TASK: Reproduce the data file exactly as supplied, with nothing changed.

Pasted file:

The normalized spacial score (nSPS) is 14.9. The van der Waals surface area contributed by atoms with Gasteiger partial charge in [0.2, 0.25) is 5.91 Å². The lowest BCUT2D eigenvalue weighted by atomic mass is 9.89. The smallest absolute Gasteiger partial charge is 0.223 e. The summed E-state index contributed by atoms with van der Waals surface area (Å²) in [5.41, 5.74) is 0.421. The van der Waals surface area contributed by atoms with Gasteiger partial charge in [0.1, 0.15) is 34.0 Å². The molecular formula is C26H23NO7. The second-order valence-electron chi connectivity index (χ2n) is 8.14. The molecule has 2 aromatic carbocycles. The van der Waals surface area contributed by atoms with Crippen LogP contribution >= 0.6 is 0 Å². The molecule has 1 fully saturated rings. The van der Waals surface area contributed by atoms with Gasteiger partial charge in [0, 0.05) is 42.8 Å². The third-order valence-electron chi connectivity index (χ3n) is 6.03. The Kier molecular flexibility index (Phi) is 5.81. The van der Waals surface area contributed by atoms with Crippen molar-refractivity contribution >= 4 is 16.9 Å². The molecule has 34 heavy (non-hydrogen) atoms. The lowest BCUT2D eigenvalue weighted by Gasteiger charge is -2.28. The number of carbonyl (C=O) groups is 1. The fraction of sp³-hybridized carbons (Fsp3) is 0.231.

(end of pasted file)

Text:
The normalized spacial score (nSPS) is 14.9. The van der Waals surface area contributed by atoms with Gasteiger partial charge in [0.2, 0.25) is 5.91 Å². The lowest BCUT2D eigenvalue weighted by atomic mass is 9.89. The smallest absolute Gasteiger partial charge is 0.223 e. The summed E-state index contributed by atoms with van der Waals surface area (Å²) in [5.41, 5.74) is 0.421. The van der Waals surface area contributed by atoms with Gasteiger partial charge in [0.1, 0.15) is 34.0 Å². The molecular formula is C26H23NO7. The second-order valence-electron chi connectivity index (χ2n) is 8.14. The molecule has 2 aromatic carbocycles. The van der Waals surface area contributed by atoms with Crippen LogP contribution >= 0.6 is 0 Å². The molecule has 1 fully saturated rings. The van der Waals surface area contributed by atoms with Gasteiger partial charge in [0, 0.05) is 42.8 Å². The third-order valence-electron chi connectivity index (χ3n) is 6.03. The Kier molecular flexibility index (Phi) is 5.81. The van der Waals surface area contributed by atoms with Crippen molar-refractivity contribution >= 4 is 16.9 Å². The molecule has 34 heavy (non-hydrogen) atoms. The lowest BCUT2D eigenvalue weighted by Gasteiger charge is -2.28. The number of carbonyl (C=O) groups is 1. The fraction of sp³-hybridized carbons (Fsp3) is 0.231.